September 1, 2010

Sustainable food is meat of debate

At first glance, with neither a rural campus nor an agriculture department, Emory would seem to be an unlikely host for a debate among candidates for state agriculture commissioner. So why then are the three candidates for this position debating one another this Thursday, Sept. 2 at Emory Law’s Tull Auditorium?

The focus of this debate, set for 7:30 p.m., is sustainable food issues. And on this topic, Emory is a leader both in Georgia and nationally. Emory’s Sustainable Food Initiative is among the most ambitious programs in higher education today.

“One pillar of our sustainable food initiative is education, so in that regard, Emory is an ideal host for this debate,” says anthropology professor Peggy Barlett, chair of Emory’s sustainable food committee. “This election will be very important in guiding Georgia toward the forefront in food and farming issues.  Sponsorship of this debate is a continuation of our goal to educate.”

Current commissioner Tommy Irvin is retiring after four decades of overseeing Georgia’s No. 1 industry. Some are hailing this year’s election as an historic opportunity to shape policies that advance sustainable foods and farms across the state.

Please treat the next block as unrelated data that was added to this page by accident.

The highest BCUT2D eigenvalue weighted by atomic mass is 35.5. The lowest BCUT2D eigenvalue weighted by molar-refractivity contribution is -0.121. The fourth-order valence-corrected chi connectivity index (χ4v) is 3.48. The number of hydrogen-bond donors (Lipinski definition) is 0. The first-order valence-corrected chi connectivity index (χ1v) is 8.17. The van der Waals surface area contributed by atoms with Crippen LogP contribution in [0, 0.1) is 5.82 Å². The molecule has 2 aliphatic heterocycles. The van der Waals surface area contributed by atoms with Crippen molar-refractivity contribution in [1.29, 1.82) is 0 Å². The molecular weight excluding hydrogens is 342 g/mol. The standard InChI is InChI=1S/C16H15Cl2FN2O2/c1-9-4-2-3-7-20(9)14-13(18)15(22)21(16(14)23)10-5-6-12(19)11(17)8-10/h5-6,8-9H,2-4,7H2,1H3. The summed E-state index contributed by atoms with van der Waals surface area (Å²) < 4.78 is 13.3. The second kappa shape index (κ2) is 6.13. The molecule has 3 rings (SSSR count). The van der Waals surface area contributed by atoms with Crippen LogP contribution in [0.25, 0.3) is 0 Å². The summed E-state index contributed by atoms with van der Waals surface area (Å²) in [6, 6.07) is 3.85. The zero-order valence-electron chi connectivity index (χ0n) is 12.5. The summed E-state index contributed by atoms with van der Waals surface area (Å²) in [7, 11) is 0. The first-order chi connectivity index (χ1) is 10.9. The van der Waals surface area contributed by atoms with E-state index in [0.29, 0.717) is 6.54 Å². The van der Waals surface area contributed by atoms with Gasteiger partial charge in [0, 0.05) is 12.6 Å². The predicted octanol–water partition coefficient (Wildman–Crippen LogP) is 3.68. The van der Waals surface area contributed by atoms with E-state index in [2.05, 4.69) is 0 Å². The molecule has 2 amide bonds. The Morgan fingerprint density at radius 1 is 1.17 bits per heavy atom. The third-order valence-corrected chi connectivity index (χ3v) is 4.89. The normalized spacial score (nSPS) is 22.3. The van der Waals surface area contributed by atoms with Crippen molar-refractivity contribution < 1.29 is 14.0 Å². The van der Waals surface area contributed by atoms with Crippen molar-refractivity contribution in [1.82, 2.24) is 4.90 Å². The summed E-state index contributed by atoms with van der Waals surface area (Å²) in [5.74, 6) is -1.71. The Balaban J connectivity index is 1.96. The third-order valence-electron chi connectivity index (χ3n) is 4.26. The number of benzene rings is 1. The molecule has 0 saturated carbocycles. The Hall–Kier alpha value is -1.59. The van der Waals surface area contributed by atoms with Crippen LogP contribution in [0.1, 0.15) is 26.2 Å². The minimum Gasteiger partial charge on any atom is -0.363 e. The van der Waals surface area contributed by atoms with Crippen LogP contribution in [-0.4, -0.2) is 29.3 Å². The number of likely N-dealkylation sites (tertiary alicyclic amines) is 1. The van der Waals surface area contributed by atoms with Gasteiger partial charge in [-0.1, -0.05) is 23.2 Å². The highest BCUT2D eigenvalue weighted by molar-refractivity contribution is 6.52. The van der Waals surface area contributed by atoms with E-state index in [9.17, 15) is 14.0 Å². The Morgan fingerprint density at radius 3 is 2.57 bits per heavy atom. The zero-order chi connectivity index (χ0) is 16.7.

The debate will include all of the candidates who qualified for election, including the Republican candidate, Gary Black; the Democratic candidate, J.B. Powell; and the Libertarian candidate, Kevin Cherry. The Office of Sustainability Initiatives, department of political science and the Emory School of Law are sponsoring the debate in conjunction with Georgia Organics, the University of Georgia College of Agriculture & Environmental Sciences, the Atlanta Community Food Bank, Georgia Citizens Coalition on Hunger, and Whole Foods Market.

Emory University and its co-sponsors for the debate do not endorse specific parties or candidates in this or any race. The purpose of this event is an educational voter service.

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